Suppose I ask you for a lollipop. You have the same three possible responses:
“Sure; here you go.”
“Sorry, no.”
“Hang on a minute.”

Suppose you do nothing, and say nothing to me, even though I ask again, and then once more. Would I say that you answered me? Or would I say that you didn’t answer me, even though I asked you three times?

Some of you see where I’m going here, and I can already hear the protests. “I would be answering you in my actions.”

Really? How do I tell the difference between “no” and “wait”? I can’t, except by waiting until you eventually — in ten minutes or ten years — give me a lollipop, or until I die, whichever comes first. Not the most kind and helpful possible responses, huh?

If you treated me like that, even if it was just over something as insignificant as a request for a lollipop, you’d be a jerk. How much worse if it was over a request for a job, for healing my wife, or something else equally life-altering?

But how many of you think God is exactly like that?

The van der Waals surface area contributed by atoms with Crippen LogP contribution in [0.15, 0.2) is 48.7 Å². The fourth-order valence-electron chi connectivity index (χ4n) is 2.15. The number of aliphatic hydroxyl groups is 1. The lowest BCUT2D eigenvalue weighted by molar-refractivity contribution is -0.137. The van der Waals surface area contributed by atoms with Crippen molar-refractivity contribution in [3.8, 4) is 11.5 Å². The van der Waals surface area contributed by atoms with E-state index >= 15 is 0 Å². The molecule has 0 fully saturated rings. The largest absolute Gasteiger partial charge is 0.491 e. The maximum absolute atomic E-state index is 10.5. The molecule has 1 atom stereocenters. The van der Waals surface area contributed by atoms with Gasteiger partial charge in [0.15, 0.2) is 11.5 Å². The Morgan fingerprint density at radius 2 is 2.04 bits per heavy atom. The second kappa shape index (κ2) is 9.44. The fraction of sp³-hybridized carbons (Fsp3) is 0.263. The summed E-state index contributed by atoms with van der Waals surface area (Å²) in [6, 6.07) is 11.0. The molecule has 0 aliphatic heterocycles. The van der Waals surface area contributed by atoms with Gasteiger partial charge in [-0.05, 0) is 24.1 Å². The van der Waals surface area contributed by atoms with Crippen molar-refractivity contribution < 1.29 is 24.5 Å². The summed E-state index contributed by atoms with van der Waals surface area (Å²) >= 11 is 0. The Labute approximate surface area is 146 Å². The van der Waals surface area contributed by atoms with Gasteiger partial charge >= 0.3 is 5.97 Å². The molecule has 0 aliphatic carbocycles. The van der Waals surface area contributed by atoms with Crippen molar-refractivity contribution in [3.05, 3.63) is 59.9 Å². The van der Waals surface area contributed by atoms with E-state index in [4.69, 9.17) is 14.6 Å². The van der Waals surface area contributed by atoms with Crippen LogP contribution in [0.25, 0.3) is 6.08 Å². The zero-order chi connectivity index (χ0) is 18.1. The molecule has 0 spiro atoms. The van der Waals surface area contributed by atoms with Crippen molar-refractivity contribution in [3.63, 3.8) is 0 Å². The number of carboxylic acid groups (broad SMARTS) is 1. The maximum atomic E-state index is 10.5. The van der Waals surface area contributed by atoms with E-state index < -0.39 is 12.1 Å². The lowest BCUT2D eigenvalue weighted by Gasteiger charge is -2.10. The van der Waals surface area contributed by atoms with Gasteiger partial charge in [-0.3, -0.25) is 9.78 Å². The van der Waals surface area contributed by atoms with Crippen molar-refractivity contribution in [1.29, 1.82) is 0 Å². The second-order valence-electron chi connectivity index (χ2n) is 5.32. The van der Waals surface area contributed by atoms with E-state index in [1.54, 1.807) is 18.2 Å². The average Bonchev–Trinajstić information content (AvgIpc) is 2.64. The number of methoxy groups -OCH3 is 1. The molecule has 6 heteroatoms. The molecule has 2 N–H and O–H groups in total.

Jesus said, “If you, being evil, know how to give good gifts to your children, how much more will the Father give good gifts to those who ask him?” Most of us don’t believe that God is much better than an earthly father; we believe He is incomparably worse — the sort of dad who, when we ask for a fish, would give us a viper, make sure we got bit, and then tell us that it will improve our character. We send dads like that to jail. The early Christians used to mock the pagans for worshiping gods that indulged in adultery, incest, rape, theft and every sort of debauchery while at the same time disapproving of those behaviors in human society. We have become like those ancient pagans, rather than like our fathers who mocked them.

*****
I have good news though. God is not a bit like we think He is. He really does answer prayer. For example, when Paul asked God to take away his thorn in the flesh, God answered him: “My grace is sufficient for you; My strength is perfected in your weakness.” That’s what our loving Father sounds like when He says “No.”

Know what it sounds like when He says, “Wait”? It isn’t the silent treatment; it sounds like “Wait.”

The question is, do we listen?